Boxing

Is The European Heavyweight Era Here to Stay?

05.07.06 - By Ryan Songalia: April 22 was a cold night in Germany for Byrd, and an even colder night for the American heavyweight tradition. On that night, Wladimir Klitschko beat the championship out of IBF titlist Chris Byrd, leaving the Michigan-based fighter a bloody, defeated mess. Not only did Wladimir Klitschko acquire a title belt, but for the first time, the European fighters suggested a prolonged stake in the heavyweight division. Is the heavyweight landscape simply going through a phase, or is this an omen of things to come?

Since English heavyweight Lennox Lewis unified the title against Evander Holyfield in 1999, the upper echelon of the division has primarily been occupied by European fighters. After controlling the heavyweights until 2003, most pundits felt that Vitali Klitschko, of Ukrainian decent, was the most qualified pugilist to assume the ranking as itís top fighter. Following his retirement, the only eye-catching title belt transaction has been his younger brother Wladimirís destruction of Chris Byrd.

In the last seven months, three title belts have switched hands, all into the possession of Eastern Europeans. The first incident came in December of 2005, when Nicolay Valuev of St. Petersburg, Russia took the WBA title from John Ruiz via majority decision. Then came Sergei Lyakhovich's come from behind upset of Lamon Brewster for the WBO strap in early April. Then late in April, Wladimir Klitschko of Kiev, Ukraine manhandled the much smaller Chris Byrd and stopped him in seven one-sided rounds. For the first time in the history of the division, three-quarters of the heavyweight title belts are in the possession of European fighters.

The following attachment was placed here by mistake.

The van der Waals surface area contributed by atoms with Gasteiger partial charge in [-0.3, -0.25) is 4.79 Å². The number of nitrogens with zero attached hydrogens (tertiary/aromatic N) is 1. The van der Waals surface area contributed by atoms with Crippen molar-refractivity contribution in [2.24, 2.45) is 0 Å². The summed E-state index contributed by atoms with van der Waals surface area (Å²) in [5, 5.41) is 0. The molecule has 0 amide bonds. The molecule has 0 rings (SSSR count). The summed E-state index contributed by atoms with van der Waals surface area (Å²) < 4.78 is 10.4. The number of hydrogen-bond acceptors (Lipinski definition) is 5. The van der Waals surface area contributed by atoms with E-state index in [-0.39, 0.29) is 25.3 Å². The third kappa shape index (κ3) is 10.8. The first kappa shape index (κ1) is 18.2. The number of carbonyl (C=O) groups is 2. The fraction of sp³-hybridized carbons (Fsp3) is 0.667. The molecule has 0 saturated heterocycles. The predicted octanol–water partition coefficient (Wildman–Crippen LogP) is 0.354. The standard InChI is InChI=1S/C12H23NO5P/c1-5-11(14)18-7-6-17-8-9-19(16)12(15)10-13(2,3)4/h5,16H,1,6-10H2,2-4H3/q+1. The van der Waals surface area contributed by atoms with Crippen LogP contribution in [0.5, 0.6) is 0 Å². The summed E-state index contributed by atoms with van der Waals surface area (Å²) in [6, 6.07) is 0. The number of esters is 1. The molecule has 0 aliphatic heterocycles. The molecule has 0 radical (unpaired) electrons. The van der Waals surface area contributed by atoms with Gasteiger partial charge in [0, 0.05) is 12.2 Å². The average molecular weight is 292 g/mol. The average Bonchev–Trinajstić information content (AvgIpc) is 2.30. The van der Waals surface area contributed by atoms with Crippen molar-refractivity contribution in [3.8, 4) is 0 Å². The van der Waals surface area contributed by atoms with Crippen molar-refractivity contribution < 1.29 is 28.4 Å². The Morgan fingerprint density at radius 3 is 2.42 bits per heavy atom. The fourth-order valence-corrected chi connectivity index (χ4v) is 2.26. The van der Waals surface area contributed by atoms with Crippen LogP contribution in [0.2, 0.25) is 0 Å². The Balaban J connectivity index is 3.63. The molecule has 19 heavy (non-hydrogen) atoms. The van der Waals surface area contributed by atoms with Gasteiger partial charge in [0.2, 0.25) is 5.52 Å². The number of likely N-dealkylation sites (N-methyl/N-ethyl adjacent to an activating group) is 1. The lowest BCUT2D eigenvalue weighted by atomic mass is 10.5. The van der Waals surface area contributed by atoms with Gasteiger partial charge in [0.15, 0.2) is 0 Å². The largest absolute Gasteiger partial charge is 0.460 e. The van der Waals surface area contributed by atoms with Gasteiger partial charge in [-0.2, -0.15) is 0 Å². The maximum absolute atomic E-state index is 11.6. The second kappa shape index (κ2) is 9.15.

Wladimir Klitschko is the number one ranked heavyweight contender in the world, with the most impressive resume of recent occurrences. Since his knockout loss to American Lamon Brewster in 2004, he has run off a series of impressive victories, including wins over Byrd and highly regarded Nigerian Samuel Peter.

The WBAís title claimant is Nicolay Valuev, a 7'0, 340 pound giant from Russia. Following Valuevís title gaining win over Ruiz last year, Valuev has defended his title once, disposing of the undeserving Owen Beck. Valuev is currently under the promotional umbrella of Don King, almost assuring himself the opportunity to retain his title by dispatching questionable opposition. While Valuev might be rudimentarily skilled, his Ruiz-like ability to blunt his opponentís effectiveness and promotional ties may make him a difficult titlist to unseat.

Sergei Lyakhovich of Belarus is the youngest titlist in the division. Lyakhovich made his statement to the division in surprising fashion, battering Lamon Brewster en route to a close decision victory earlier this year. On Lyakhovichís plate is a title defense with the mediocre Kevin McBride, followed by a rematch with Brewster. Should he repeat his winning ways against Brewster, Lyakhovich could find himself in a prominent position in the division, however diminished itís state.

The lone American heavyweight titlist is the enigmatic Hasim Rahman. Former heavyweight champion Rahman was awarded the WBC belt when Vitali Klitschko suddenly retired, relinquishing the title into the grips of Rahman. However, Rahmanís high ranking in the division may be a case of trading old news, as Rahman has not looked impressive over credible opposition since he won the heavyweight championship against Lennox Lewis in 2001. His next challenge will be a rematch with Kazakhstani expatriate Oleg Maskaev. In their first encounter in 1999, Hasim Rahman was ahead on all cards when he was sent through the ropes and into Jim Lampley's lap. Should Rahman lose, all four title belts will be in the possession of European fighters for the first time in the history of the sport.